I would be SHOCKED if smoking actually helped, though.

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Response to Buckeye_Democrat (Reply #10)

Thu Apr 23, 2020, 03:59 PM

22. Do you have a link?

I've been observing the NY state statistics, but hadn't seen the study WRT asthma. My mom is 85 and has asthma, so it's important to me.

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Response to Dem2 (Reply #22)

Thu Apr 23, 2020, 04:09 PM

23. Glad that I saw your request!

I was getting ready to log off.

Yeah, here’s the Washington Post link and text.

https://www.washingtonpost.com/health/2020/04/22/coronavirus-ventilators-survival/

The paper also found that of those who were hospitalized, 57 percent had hypertension, 41 percent were obese and 34 percent had diabetes which is consistent with risk factors listed by the Centers for Disease for Control and Prevention. Noticeably absent from the top of the list was asthma. As doctors and researchers have learned more about covid-19, the less it seems that asthma plays a dominant role in outcomes.

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Response to Buckeye_Democrat (Reply #23)

Thu Apr 23, 2020, 06:55 PM

27. Thanks!

I forwarded this info to my mom.

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Response to Dem2 (Reply #27)

Thu Apr 23, 2020, 07:02 PM

28. You're welcome!

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Response to Buckeye_Democrat (Reply #10)

Thu Apr 23, 2020, 04:10 PM

24. I'm sorry, but smoking is a risk factor for all of those, and an exacerbating factor,

as well.

Any compromise to the health of the lungs is going to make COVID-19 more difficult to survive.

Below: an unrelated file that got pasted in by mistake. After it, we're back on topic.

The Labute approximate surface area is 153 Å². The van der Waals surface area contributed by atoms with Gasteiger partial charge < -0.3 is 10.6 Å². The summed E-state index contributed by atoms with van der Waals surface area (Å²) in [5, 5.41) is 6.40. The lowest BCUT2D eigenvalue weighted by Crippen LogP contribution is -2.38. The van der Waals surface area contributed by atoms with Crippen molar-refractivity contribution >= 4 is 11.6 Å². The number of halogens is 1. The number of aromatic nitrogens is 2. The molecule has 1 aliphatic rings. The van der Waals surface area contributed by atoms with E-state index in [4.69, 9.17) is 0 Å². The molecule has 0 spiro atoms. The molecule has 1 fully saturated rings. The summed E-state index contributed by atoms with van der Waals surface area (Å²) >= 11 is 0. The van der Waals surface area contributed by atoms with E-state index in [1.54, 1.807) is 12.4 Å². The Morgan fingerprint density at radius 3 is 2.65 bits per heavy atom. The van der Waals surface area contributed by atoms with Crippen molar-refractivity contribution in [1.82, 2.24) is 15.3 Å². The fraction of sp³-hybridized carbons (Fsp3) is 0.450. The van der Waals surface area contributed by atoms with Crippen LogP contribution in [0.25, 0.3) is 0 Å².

There is nothing you can have that can't be made worse by smoking, and nothing you can have that can't be made better by quitting.

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Response to Aristus (Reply #24)

Thu Apr 23, 2020, 04:32 PM

25. +

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Response to nilesobek (Original post)

Thu Apr 23, 2020, 01:08 PM

11. I can't find much on the antiviral properties of nicotine, just

one paper I don't want to pay to access:

S1932 Effect of Nicotine On Innate Antiviral Pathways and HCV Replication
Yamashina et al., 2008
https://www.gastrojournal.org/article/S0016-5085(08)63674-4/pdf
(Sorry, this link keeps posting as a broken link)

Supposedly the study asserts nicotine prevents Hepatitis C viral replication.

Nicotine causes dose-dependent inhibition of the growth of various bacterial and fungal pathogens (Pavia et al., 2000 ), and has been shown to kill parasitoids in two caterpillar species (Barbosa et al., 1986). Nicotine also has antiviral effects, as shown for the hepatitis C virus, where the alkaloid inhibits viral replication (Yamashina et al., 2008 ). In a recent study, another nectar alkaloid, gelsemine, reduced infection by a protozoan pathogen (Crithidia bombi) in bumble bees (Manson et al., 2010).


https://www.researchgate.net/publication/246722772_S1932_Effect_of_Nicotine_On_Innate_Antiviral_Pathways_and_HCV_Replication

Doubt much will come of this, but we'll see. The xylitol in Nicorette also does some interesting things.

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Response to Mike 03 (Reply #11)

Thu Apr 23, 2020, 02:35 PM

19. Might not have to do with viral replication at all.

Perhaps blood pressure, anticlotting, gas transfer, or something completely different.

I'd assume replication's the least likely--like preventing attachment of the virion to a cell and injection of the RNA, that's a pretty small target.

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Response to nilesobek (Original post)

Thu Apr 23, 2020, 01:14 PM

13. My husband laughed as I told him we needed to start smoking again. I think it was because

I was setting up my nebulizer.

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Response to nilesobek (Original post)

Thu Apr 23, 2020, 02:26 PM

18. Omg, this did not help with 14 days not smoking after 4 decades. This did. not. help. one bit. Lol

(Good thing I did not quit because of the virus but cause was hard to breathe sometimes and coughin' and rattlin', lol).

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Response to nilesobek (Original post)

Thu Apr 23, 2020, 04:38 PM

26. This is a respiratory illness right?

How are you supposed to fight a lung disease if your lungs are fried from tobacco smoke? This doesn't make a whole lot of sense.